A day in the life of... Will Leckie, electro-optics hardware designer, Ciena
01 March 2012 |
Q: Can you briefly describe a working day for us?
A: My typical working day is fast paced and varied. I work in Ciena’s advanced electro-optics hardware development team, delivering high-speed electro-optics sub-systems into Ciena’s WaveLogic optical transponders which transport 40G, 100G, 200G and even up to 400G on a single wavelength. At any given time the team is working on two or three generations of hardware, designing new gear that will be released in the future. I typically spend a portion of my day in the lab performing measurements to characterise optical components and subsystems such as lasers, optical modulators, amplifiers and receivers; and another portion of the day designing, simulating and documenting our next-generation hardware. The work can range from developing basic mathematical models describing the physics of optical devices, to designing control algorithms for optical subsystems, to interacting with a range of other teams, manufacturing and test engineering.
Q: What are the most rewarding aspects of your job?
A: I’m continually challenged to learn new concepts and apply them to solve difficult problems. I’m fortunate to work with a top notch team of people who are experts in their subject matter.
Probably the most rewarding part of my job is seeing our finished product going out to the field and carrying data for our customers in their networks. Though I have a lot of background in the maths and physics that govern our systems, sometimes I find myself completely awestruck by what we’re doing. I had the privilege of being part of a field trial last year, seeing hardware that I helped to design installed in Ciena shelves, carrying many terabits of data in a customer’s backbone network. That was really rewarding.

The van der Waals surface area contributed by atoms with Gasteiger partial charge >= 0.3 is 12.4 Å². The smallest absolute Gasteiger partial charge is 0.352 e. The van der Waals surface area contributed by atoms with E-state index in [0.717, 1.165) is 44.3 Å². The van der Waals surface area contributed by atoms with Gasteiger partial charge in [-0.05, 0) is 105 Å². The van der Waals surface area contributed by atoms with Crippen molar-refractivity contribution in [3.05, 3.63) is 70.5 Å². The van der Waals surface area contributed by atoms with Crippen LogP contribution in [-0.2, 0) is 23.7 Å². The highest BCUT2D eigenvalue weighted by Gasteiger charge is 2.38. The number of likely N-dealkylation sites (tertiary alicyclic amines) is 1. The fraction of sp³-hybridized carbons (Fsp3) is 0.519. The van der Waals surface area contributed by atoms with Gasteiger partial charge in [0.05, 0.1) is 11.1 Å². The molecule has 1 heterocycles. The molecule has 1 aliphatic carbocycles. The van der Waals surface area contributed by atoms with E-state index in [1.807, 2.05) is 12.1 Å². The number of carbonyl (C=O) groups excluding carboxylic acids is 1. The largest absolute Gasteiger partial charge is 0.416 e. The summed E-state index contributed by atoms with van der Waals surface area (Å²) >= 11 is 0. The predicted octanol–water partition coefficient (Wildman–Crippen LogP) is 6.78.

Q: What are the most challenging aspects of your job?
A: I have to mentally be able to switch gears very quickly as I interact with other designers on a wide range of problems. One minute I might be working through equations describing the physics of an optical device, and the next minute discussing embedded firmware architecture for control algorithms.
Q: How might your role might evolve?
A: I’m lucky that my job challenges me to continually learn. In the next few years, we’ll be continuing to innovate new systems to transmit more bits per second using less optical spectrum, and requiring less power for lower cost. For me, this means expanding my knowledge of digital signal processing, modelling the physics of more complicated electro-optics components and developing increasingly sophisticated methods of characterising and controlling the hardware.
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